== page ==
In the context of a prospective nuclear deal, this history means the Iranian hard-liners face a binary choice. They can fully comply with a deal that prevents weaponized nuclear capabilities, or they can gamble on an unforgiving gauntlet. The Iranians know that if they play games (see Assad), they’ll be risking military action. It’s pretty simple. In the face of Iranian post-deal non-compliance, the Israelis could honestly assert that they gave peace a chance and Iran’s leaders invited their fate. Israel’s skepticism of the inherent enforceability of a Geneva deal, in other words, makes it more enforceable.
5. The discord will produce an improved U.S.—Israeli relationship.
No alliance is perfect, not even the special relationship. Herein lies the defining truth of international relations: States act in their own self-interests. That’s why Israel spies on the U.S. and vice versa. It’s why states have independent armies. Nevertheless, U.S.—Israeli relations have long reflected a dichotomy. On one side, there are those who claim that America and Israel must walk in lockstep; on the other, those who assert that the relationship is devoid of legitimate moral purpose. The Iran showdown is helping vent this stupidity. Both countries are realizing that the stakes are too high for them to obsess over the degrees of disagreement. As Netanyahu himself put it, “Even among the best of friends, disagreements can arise.”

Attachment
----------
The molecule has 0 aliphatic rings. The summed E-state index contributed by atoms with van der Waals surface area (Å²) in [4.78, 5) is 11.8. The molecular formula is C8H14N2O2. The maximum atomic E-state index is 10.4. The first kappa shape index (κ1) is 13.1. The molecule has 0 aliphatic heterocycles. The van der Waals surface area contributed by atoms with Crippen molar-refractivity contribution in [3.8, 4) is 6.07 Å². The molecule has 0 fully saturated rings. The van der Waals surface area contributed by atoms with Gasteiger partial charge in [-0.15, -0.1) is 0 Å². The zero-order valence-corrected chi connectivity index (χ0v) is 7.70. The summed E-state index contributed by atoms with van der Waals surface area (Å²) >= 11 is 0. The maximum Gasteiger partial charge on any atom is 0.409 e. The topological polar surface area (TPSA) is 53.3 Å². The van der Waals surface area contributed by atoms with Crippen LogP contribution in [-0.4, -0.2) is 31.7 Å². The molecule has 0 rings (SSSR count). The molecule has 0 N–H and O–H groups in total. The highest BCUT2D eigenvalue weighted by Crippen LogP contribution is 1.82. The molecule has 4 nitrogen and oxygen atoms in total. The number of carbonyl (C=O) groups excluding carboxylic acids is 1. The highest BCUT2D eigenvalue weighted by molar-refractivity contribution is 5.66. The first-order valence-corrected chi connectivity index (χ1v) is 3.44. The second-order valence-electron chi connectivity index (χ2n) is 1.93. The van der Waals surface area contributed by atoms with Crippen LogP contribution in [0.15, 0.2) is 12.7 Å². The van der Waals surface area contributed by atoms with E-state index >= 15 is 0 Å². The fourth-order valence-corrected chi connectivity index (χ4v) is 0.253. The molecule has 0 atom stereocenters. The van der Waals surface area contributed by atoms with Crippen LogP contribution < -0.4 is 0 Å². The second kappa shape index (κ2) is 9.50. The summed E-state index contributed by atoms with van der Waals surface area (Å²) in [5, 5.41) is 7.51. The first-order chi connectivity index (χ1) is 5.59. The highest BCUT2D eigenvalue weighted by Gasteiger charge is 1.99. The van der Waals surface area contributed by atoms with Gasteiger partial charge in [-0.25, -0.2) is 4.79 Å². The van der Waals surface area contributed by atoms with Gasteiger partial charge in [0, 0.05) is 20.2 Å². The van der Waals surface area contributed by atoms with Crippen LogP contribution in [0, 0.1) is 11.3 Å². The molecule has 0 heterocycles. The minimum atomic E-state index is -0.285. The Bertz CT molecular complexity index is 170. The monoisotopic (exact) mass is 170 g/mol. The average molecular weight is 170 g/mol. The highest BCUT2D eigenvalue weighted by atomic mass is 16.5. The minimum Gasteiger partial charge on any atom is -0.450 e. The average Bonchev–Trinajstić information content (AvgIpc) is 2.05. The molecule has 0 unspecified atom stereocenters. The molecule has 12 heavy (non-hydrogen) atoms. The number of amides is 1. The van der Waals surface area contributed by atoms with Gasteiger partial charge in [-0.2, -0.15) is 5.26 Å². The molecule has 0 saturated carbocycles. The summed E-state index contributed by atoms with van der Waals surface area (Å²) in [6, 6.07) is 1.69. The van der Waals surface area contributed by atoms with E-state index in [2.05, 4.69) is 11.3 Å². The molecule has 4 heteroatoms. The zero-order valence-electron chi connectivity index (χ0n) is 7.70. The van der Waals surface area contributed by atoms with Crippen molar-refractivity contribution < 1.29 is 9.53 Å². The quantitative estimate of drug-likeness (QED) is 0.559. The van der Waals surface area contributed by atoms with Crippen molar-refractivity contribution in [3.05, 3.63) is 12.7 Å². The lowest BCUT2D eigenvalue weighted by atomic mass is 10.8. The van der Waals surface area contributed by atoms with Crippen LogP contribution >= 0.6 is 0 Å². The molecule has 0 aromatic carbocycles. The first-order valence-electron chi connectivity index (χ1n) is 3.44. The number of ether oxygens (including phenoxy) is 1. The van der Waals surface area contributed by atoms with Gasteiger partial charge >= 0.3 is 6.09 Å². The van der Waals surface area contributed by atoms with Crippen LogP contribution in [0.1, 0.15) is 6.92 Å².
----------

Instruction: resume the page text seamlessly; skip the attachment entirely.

This awakening is crucial. Where allies are comfortable in honest disagreement, the tangibles of their relationship are joined by a precious addition — the opportunity for trusted introspection and a more useful consideration of each state’s interests. That will help the U.S. reach a sensible deal, and empower Israel’s threat to enforce it.
On paper, this spat doesn’t look good. But diplomacy isn’t about talk, it’s about outcomes. America and Israel share the same fundamental goal — an Iran that lacks the capability to construct nuclear weapons. Though their courses toward that destination might be different, by speaking clearly and forging new relationships, they can use their present disagreements to advance their common goal.